By James W. Lance
A Physiological method of scientific Neurology. comparable day transport. OOKS SHIPPED precedence AIRMAIL - This replica released 1970, xi 246p huge textile dj, index, bibliography, photogr plates, hardly ever used, VG+, a clean and fresh copy.A Physiological method of scientific Neurology. James W. Lance. Hardback. mild blue dirt jacket a few put on. Appleton Century Crofts major brown leatherette hardback. comparable day transport. Copyright 1970 Mrs. Lance. 246 pages. isbn 0407358501.
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Extra resources for A Physiological Approach to Clinical Neurology
All motor roots may be involved in Guillain-Barré syndrome, an acute polyneuropathy. T h e brachial plexus may be damaged by trauma, tumour or irradia tion, and its lower cord may be compressed by a cervical rib, by fibrous bands in the thoracic inlet, or by carcinoma of the apex of the lung (Pancoast tumour), with weakness of muscles supplied by the eighth cervical and first thoracic segments. The lumbosacral plexus may be compressed by pelvic tumours. Individual peripheral nerves may be affected by vascular lesions (as in polyarteritis nodosa), an immune reaction, a chronic inflammation such as leprosy, or be compressed at some point in their course.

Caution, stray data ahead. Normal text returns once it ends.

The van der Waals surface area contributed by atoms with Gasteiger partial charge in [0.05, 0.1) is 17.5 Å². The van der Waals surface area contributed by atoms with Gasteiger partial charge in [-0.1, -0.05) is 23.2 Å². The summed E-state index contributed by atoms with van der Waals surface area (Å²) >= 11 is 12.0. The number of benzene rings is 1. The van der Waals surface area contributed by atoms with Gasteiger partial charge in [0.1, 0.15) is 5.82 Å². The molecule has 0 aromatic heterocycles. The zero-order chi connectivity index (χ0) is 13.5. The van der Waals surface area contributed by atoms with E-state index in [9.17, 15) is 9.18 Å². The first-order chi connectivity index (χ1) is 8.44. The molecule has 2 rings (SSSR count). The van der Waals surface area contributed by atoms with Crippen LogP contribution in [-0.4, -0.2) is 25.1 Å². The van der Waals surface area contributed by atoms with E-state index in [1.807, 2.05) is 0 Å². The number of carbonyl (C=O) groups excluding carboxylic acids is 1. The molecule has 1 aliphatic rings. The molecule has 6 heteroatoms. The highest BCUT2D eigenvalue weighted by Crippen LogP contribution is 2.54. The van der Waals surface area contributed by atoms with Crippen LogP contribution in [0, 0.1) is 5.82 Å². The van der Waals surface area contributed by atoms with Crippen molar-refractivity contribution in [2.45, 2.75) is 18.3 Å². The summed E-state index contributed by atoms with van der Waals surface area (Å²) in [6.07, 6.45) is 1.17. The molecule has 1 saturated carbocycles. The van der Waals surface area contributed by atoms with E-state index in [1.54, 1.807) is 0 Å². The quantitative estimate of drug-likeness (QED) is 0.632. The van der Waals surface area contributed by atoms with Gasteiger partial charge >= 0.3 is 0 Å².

J. Physiol. 155, 175-186 20. Iggo, A . (1965). The peripheral mechanisms of cutaneous sensation. In Studies in Physiology. Ed. D . R . Curtis and A . K . Mclntyre. pp. 92-100. N e w York: Springer 21. Iggo, A . (1972a). The case for 'pain' receptors. In Pain. P. Payne et al. pp. 60-67 Edinburgh: Churchill Livingstone 22. Iggo, A . (1972b). Critical remarks on the gate control theory. In Pain. P. Payne era/, pp. 127-131 23. Iggo, A . (1977). Cutaneous and subcutaneous sense organs. Brit. Med. Bull.
A pin drawn lightly upwards over the trunk may demonstrate a band of hyperaesthesia. If paraesthesiae are unilateral, sensory examination is concentrated on comparison of the two sides of the body. If abnormal sensations are confined to part of one limb, then the comparison of sensation proceeds from the affected area outwards to delineate it clearly in terms of the peripheral nerves or spinal segments affected. This procedure seems obvious and logical but is often neglected. A formal sensory examination, performed systematically without due regard for the clinical history, may lead to the significant disturbance being submerged beneath a contour map of irrelevant artefacts pro duced by fatigue of both examiner and patient.
A Physiological Approach to Clinical Neurology by James W. Lance